ICICI Bank, meanwhile, has got a trade finance blockchain with Emirates NDB to process transactions instantaneously between a customer in India and an oil trader in the Middle East, for instance. "Trade finance is a cumbersome process that takes 10 days to a month to complete, and involves three flows - flow of documents, of actual goods and our ability to track them, and the flow of money," says B. Madhivanan, Chief Technology & Digital Officer, ICICI Bank.
The bank is now scaling this up - it is customising trade finance blockchains for a client in the Far East and also for two large export-oriented clients in India, as also working to bring other banks onto the platform.
Yes Bank, too, is in the process of scaling up its invoice financing blockchain by offering it to its customers across the electrical, automobiles, e-retailing and power sectors. The bank is also using the Ripple network for remittances. "Ripple helps banks leverage this (blockchain) network to make money move as fast as information, and raise the bar for customer service," says Purohit.
The ability to enhance the customer experience prompted Bajaj Allianz to turn to blockchain too. It created a mobile app called Travel Ezee for its overseas travel insurance product with four participants: itself, customers, a flight aggregator which tracks flight movements, and a payment gateway. Once a person buys a travel policy on the app, all his purchase, flight and policy details are converted into a smart contract, which triggers the claim as per the policy automatically. "We're now looking at extending this to all retail claims. We want to give the best claims experience as a company," says Sourabh Chatterjee, head of technology, digital marketing and sales, Bajaj Allianz.
Meanwhile, HDFC Standard Life is looking at blockchain solutions internally, besides "working with an informal group of like-minded insurers to build certain use cases which benefit the customer". Says Mohanty: "For issuing a new insurance policy, today, there is reliance on customer declaration, reconciling between inconsistent data sources and seeking customer medical information. If insurance companies used blockchain to store such data, there is an opportunity to have a single source of customer medical, KYC, claims and other useful records. The customer then does not have to go through multiple instances of furnishing documents for different insurance needs." This way, insurance companies can ensure reduced costs and lower likelihood of frauds.
Banks and finance companies realise it isn't enough to have their own blockchain platforms and that they need to come together on a multi-party platform, like BankChain, to create a network effect. For instance, only those Bajaj Electricals' vendors may come on the Yes Bank blockchain who are willing to take financing on its terms.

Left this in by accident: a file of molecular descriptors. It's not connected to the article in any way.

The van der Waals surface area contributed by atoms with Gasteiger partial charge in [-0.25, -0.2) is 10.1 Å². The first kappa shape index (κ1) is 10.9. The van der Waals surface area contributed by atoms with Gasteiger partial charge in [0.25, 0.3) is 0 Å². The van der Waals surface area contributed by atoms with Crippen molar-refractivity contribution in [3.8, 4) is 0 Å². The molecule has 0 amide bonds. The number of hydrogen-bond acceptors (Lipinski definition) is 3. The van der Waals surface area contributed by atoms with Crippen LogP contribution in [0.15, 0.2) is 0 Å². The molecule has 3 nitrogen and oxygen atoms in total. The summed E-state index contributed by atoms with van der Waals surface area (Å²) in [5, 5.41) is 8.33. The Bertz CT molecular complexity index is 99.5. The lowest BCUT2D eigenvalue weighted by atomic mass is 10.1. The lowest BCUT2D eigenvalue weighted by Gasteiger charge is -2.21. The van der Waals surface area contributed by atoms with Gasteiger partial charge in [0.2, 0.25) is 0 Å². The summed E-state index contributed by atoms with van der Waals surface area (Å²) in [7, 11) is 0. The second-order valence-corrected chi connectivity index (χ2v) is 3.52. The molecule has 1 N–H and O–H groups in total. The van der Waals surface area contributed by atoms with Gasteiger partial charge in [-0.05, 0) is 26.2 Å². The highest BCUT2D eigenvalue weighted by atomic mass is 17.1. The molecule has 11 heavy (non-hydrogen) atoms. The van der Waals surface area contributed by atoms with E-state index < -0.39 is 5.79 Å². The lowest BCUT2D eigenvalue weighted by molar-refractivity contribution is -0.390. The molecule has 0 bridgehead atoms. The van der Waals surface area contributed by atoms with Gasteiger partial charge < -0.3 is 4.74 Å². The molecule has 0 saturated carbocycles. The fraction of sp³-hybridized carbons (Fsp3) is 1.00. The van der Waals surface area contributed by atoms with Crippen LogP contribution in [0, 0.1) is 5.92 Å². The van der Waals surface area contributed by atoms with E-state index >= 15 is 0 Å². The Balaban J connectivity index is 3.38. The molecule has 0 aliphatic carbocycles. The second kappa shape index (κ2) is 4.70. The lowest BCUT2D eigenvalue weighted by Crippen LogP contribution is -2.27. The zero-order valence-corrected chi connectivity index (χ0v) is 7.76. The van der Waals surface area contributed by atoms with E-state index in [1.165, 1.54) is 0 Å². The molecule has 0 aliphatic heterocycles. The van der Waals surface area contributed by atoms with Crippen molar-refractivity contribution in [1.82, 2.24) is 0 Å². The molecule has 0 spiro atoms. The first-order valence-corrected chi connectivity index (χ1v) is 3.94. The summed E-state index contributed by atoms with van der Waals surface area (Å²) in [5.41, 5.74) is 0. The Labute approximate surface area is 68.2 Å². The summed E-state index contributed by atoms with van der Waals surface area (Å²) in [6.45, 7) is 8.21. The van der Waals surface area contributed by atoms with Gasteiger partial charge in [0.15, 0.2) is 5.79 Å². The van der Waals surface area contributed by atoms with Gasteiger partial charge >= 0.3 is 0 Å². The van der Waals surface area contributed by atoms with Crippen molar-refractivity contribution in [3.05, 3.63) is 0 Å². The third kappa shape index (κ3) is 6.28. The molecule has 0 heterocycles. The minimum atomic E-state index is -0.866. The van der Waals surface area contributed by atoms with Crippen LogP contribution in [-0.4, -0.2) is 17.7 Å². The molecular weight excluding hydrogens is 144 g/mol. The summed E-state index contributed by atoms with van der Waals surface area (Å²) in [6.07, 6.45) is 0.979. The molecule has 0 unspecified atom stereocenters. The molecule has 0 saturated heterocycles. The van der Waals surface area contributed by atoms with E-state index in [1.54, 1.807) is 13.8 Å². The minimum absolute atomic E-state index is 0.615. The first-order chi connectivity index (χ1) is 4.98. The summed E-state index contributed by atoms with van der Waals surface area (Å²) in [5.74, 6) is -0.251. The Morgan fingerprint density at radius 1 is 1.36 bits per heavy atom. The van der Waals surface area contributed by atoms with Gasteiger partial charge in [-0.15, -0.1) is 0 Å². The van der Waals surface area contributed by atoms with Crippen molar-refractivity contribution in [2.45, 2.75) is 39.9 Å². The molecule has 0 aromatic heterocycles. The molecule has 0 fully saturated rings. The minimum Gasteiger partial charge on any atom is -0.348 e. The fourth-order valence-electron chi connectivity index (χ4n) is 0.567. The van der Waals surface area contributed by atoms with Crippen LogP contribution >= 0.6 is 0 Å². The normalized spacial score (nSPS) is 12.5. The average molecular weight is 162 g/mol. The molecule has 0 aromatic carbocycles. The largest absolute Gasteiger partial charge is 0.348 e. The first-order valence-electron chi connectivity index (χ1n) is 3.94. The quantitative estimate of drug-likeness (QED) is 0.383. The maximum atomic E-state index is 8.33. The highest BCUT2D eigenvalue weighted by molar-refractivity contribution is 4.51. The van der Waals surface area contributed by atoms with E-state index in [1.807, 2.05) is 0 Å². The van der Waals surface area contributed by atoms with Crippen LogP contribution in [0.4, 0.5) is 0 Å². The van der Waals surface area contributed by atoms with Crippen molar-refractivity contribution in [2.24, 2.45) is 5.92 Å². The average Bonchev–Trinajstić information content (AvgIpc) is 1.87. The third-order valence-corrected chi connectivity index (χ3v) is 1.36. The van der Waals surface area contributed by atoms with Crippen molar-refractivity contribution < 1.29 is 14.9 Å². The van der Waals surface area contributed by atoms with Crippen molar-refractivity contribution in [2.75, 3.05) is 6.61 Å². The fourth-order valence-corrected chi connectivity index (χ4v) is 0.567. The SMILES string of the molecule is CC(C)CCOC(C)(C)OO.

A host of logistics, manufacturing, food processing and pharmaceutical companies are also getting on the blockchain bandwagon.
"Automotive, energy, agriculture, the public arena and government are areas where it can make the maximum impact," says Mahindra Finance's Singh. The Mahindra group, which began looking at blockchain two years ago, has already identified six to seven use cases apart from invoice financing.
IBM, meanwhile, expects to bring other parts of the supply chain on blockchain over time. "The beauty of the technology is that you can create solutions in silos, but they can all connect very simply," says Chandanani. That's what it has done globally: linking, for instance, two shipping lines at Maersk across the entire chain including logistics, ports and customs. IBM is now talking to the Indian customs authorities to digitise documents.
Primechain Technologies has created a contract management solution for storing, sharing and digitally signing contracts that three pharma, auto and healthcare companies are trying out currently.
Needless to say, these are early days and challenges persist with multiple blockchain fabrics like Hyperledger and Ethereum in use. "Blockchain technology itself is evolving; we don't know which platform will take off. And that is why we are on different networks," says ICICI's Madhivanan.
Cultural adoption by participants and clearing misconceptions because of bitcoin are other challenges. There are trust issues, too, since members may not want to part with their proprietary data. "In a blockchain ecosystem, it is all about how multiple participants view each other because at times, even competitors have to become collaborators," says Singh. Also, its real benefits will only accrue when there are multiple participants.
There is still time before people really start working on the transformative potential of blockchain. But, clearly, the technology developed by the mysterious bitcoin developer Satoshi Nakamoto, in 2008, has caught on across industries.